a different take on Fermi's Paradox. According to their study,
which will appear soon in the Journal of Cosmology and
Astrophysics, they argue that life as we know it may have
been a bit premature to the whole "intelligence party", at
least from a cosmological perspective.

For the sake of their study, titled "Relative Likelihood for
Life as a Function of Cosmic Time", the team calculated the
likelihood of Earth-like planets forming within our Universe,
starting from when the first stars formed (30 million years
ago) and continuing into the distant future. What they found
was, barring any unforeseen restrictions, life as we know
is determined by the mass of a star.

"If you ask, 'When is life most likely to emerge?' you might
naively say, 'Now'. But we find that the chance of life grows
much higher in the distant future. So then you may ask, why
aren't we living in the future next to a low-mass star? One
possibility is we're premature. Another possibility is that
the environment around a low-mass star is hazardous to life."

Essentially, higher-mass stars - i.e. those that have three
or more times the mass of our Sun - have a shorter life-span,
which means that they will likely die before life has a
chance to form on a planet orbiting them. Lower mass stars,
which are a class of red dwarfs that have 0.1 Solar masses,
have much longer lifespans, with some astrophysical models
indicating that they may stay in their main sequence phase
for six to twelve trillion years.

In other words, the probability of life existing in our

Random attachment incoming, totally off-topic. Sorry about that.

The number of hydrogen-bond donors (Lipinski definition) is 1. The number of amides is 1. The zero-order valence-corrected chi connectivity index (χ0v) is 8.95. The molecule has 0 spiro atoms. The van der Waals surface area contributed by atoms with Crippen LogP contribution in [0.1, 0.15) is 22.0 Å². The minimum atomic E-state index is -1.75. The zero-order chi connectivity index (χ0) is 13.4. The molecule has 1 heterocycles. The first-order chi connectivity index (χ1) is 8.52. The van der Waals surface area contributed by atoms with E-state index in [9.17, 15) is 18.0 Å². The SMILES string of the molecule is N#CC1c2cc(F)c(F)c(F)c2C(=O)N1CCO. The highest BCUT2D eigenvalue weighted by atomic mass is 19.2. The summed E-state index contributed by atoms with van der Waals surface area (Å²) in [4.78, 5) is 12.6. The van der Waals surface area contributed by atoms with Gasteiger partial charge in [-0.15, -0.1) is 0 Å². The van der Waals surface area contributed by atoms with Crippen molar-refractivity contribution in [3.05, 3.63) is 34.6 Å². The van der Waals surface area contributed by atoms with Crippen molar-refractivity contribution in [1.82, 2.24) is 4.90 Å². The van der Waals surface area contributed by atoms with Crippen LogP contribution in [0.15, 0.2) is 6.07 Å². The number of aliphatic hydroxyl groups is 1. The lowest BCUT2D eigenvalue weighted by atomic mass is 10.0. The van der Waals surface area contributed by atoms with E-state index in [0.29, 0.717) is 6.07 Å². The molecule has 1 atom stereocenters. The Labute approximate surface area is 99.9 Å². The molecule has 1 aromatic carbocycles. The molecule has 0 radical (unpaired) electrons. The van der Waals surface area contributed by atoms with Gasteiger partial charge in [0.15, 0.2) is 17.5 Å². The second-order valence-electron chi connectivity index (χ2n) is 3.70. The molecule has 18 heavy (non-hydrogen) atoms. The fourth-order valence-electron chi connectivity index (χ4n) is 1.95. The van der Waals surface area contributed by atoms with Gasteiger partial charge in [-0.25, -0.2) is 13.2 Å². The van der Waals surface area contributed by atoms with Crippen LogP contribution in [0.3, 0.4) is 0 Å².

Universe grows over time. For the sake of their study, some
have concluded that certain red dwarfs that are in their
main sequence today could likely live for another 10 trillion
years. By this time, the probability that life will have
developed on some of their planets increased by a factor of
1000 over what it is today.

Hence, we could say that life as we know it - i.e. carbon-
based organisms that evolved on Earth over the course of
billions of years - emerged early in terms of cosmic history,
rather than late. This might explain why it is that we haven't
found any evidence of intelligent life yet - maybe it just
hasn't had enough time to emerge. It's certainly a better
prospect than the possibility that they were killed off
during the early phases of their star's evolution (as
other researchers have suggested).

However, a determination that there was an alternative to
this hypothesis, which has to do with the particular risks
faced by plants that form around low-mass stars. For instance,
low-mass stars emit strong flares of UV radiation in their
early life, which could adversely effect any planet orbiting
it by stripping away its atmosphere.

So, in addition to life being premature on Earth, its possible
that life on other planets is being wiped out before they have
a chance to reach maturity. Ultimately, the only way to know
for sure which possibility is correct is to continue hunting
for Earth-like exoplanets and conducting spectroscopic searches